Well, we’re back from our Superlong Vacation® and so the gardening can officially begin. But I find myself at a loss. I’ve kept tomato bushes and herbs alive, occasionally, and killed African violets with great guilt and inevitability, but my horticultural ignorance is considerable.
I feel inordinately bad when I kill things, and I don’t have the budget for it, anyway. So instead, I’ve been starting out slowly with hand-me-down plants, like the Solomon’s Seal a friend gave me last month, or the mini rose bush we received as a housewarming gift. But I keep hitting roadblocks from ignorance: Is this grassy weed-thing grass or actually some bulb? Is the peony bush supposed to look like that? Can I plant irises, and where?
A couple of weekends ago, some of J’s family came to visit. When they’re in town, we try to entertain them in high style (ha! two little kids! ha! our little town!), but on Sunday morning they materialized after Mass and his grandmother and aunt announced they were going to work on my garden.
Oh, ok, I said perplexedly. Then I noticed the gloves. They had been planning on this.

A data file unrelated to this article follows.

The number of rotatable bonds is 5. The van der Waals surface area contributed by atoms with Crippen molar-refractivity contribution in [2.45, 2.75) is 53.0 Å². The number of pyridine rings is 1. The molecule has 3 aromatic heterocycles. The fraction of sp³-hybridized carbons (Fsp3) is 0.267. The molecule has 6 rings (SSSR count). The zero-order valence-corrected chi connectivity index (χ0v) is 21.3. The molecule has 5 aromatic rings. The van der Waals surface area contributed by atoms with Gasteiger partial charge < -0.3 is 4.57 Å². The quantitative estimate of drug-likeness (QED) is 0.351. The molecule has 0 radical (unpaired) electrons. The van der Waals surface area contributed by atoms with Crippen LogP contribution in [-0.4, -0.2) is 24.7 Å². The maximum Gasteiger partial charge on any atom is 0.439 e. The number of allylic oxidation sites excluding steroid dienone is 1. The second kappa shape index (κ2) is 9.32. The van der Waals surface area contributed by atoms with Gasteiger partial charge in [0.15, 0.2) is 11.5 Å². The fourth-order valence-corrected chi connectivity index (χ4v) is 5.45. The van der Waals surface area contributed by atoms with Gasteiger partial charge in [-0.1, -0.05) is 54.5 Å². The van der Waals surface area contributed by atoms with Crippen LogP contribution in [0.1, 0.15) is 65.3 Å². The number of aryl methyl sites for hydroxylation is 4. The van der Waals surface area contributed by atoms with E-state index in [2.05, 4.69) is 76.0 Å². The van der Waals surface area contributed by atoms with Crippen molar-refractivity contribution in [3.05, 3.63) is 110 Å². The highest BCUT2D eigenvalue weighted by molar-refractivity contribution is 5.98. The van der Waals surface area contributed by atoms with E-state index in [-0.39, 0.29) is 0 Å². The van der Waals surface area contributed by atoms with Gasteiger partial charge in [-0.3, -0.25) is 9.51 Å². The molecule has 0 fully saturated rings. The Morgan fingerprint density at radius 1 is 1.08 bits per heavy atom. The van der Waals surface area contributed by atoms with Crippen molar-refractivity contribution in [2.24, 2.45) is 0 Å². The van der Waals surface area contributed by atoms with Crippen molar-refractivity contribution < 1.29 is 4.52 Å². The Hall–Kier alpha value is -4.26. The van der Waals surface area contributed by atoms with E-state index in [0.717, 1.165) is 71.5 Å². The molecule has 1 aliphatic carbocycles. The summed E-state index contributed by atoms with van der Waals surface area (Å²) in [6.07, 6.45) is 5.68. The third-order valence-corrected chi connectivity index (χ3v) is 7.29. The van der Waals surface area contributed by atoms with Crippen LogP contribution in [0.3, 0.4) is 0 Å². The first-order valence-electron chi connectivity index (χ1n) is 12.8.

Grandma Judy rescues the front garden
For the next few hours, I flitted around unhelpfully, ferrying the occasional San Pellegrino, pulling a weed here and there as instructed, putting the baby down for her nap and getting her back up, then keeping her from eating (much) greenery.
And they — well, they revolutionized my yard. With cheerful determination, the two women shaped and tidied, tossing off advice as they went. I scrambled inside for my notebook. They sent J and his uncle to the hardware store with a list: mulch, trowel, more gloves, clippers. (When they had asked for clippers, we, with what I’m sure was charming naïveté,had fished out wire clippers.) In the interim J and his uncle fixed the gutter his keen-eyed real estate agent aunt had noticed needed attention.
The whole thing actually reminded me of the medical mission trip J and I tagged along on when we moved to Uganda as newlyweds. The doctors had drawn up careful lists of supplies and come armed to teach the local surgeon new orthopedic and urological procedures, leaving behind the scope and other tools they’d lugged with them. They’d assisted in surgery, teaching Dr. Frank as they worked, knocking out the most pressing cases in the region for free during their little mission trip. It was amazing.
This, too, was a mission of mercy for clueless new homeowners. (I didn’t even know anything was wrong with our gutter, for starters.) They graciously sacrificed part of their vacation to work and work hard for our sake, and imparted their wisdom along the way. I’m not sure it’s any less noble, in its own way.